P300 Brain-Computer Interface: Two- Stimulus Presentation Paradigm

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Non-invasive Brain Computer Interface (BCI) technology can be incredibly important for those who are no longer able to communicate to due loss of muscle control. However, in comparison to other methods of non-muscular communication, such as an eye tracker, the BCI method of communication can be slow. Therefore it is important to implement techniques that can improve both accuracy and speed of BCI performance. Currently, the P300 Speller allows communication at a rate up to eight selections per minute. Given this relatively slow rate of communication highly accurate classification is of great importance. One method of improving accuracy in BCI performance has been the presentation of familiar faces rather than traditional letter flashes or character flashes. Previous studies have shown that the use of faces elicits both an N400 and N170 component in conjunction with the P300 component, resulting in greater speed and accuracy of letter selection. Functional MRI studies have shown that images of familiar locations produce unique brain responses located in distinct brain regions (i.e. parahippocampal place area). These two types of stimuli (images of faces and images of familiar locations) were incorporated into simultaneous two-stimulus presentation paradigm with the intention of developing two distinct classifiers to discriminate between the cognitive responses produced by the spatially disparate areas. By developing stimulus specific classifiers, the BCI system could eliminate half of the characters in the matrix as potential selections, thus reducing the amount of error in performance. The present study aims to provide proof of concept. Ten able-bodied participants completed one experimental session consisting of two calibration phases. Each participant completed two calibration phases: one for face stimuli and one for house stimuli. In each calibration phase, participants spelled three-six letter words using an 8x9 matrix of alphanumeric characters and symbols. During each calibration phase, only one of the two images were presented to the participant (i.e., faces only or houses only). Participants then completed a copy spelling portion that consisted of spelling six words containing six characters each. During this time, participants received feedback in regard to the accuracy of the BCI systems character selections. Participants were instructed to continue spelling the word without correcting errors made by the BCI system. Offline analyses were conducted to examine BCI accuracy, selections per minute, and bitrate for stimulus specific classifiers. Results indicated no significant differences in accuracy; however, results showed a significant interaction of classifier (i.e., face or house classifier) by image type (i.e., face or house) for selections per minute and bitrate. Specifically, the house classifier produced higher selections per minute and bit rate when applied to house data than the house classifier applied to face data, and vice versa for the face classifier. These results indicate that stimulus specific classifiers may be able to eliminate half of the characters located in the matrix as potential character selections, thereby increasing overall BCI performance.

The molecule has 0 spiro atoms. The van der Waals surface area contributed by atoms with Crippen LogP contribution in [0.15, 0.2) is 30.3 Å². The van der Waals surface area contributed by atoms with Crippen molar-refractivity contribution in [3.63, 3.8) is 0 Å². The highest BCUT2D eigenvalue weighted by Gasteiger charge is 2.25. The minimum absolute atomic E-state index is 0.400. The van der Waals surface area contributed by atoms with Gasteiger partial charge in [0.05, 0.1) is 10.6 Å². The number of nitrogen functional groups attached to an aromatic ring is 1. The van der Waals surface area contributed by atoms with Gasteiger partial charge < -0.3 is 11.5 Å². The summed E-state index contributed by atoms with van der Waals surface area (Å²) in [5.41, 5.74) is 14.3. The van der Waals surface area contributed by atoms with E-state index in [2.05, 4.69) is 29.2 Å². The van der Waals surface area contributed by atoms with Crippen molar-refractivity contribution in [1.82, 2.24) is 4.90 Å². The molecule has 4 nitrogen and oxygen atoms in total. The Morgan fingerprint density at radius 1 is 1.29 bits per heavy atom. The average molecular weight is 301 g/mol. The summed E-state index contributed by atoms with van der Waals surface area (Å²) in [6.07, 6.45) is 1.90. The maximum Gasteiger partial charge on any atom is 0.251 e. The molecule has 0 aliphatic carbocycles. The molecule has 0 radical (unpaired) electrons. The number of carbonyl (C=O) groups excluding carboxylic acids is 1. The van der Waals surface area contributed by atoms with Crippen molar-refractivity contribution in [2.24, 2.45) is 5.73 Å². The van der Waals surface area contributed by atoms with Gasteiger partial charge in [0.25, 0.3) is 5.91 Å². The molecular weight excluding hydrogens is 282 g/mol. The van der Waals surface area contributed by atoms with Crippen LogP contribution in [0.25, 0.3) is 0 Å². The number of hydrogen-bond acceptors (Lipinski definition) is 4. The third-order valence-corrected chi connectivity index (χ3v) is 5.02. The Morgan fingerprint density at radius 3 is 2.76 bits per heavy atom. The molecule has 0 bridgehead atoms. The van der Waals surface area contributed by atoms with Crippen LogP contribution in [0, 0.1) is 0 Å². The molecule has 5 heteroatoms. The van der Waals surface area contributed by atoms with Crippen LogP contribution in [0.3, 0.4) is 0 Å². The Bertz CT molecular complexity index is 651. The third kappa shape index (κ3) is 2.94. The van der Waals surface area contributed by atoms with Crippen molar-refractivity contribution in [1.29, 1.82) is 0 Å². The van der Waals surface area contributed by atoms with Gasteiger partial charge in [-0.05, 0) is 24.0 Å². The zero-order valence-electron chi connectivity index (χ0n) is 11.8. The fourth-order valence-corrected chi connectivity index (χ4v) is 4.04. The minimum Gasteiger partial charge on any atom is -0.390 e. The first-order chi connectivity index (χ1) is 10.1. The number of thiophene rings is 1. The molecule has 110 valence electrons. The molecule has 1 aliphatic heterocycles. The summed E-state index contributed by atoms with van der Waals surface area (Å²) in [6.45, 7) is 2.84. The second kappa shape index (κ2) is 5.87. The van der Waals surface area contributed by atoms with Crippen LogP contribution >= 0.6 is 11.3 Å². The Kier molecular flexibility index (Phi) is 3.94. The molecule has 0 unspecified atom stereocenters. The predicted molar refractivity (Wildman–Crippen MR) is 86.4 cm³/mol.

Johnson City, TN

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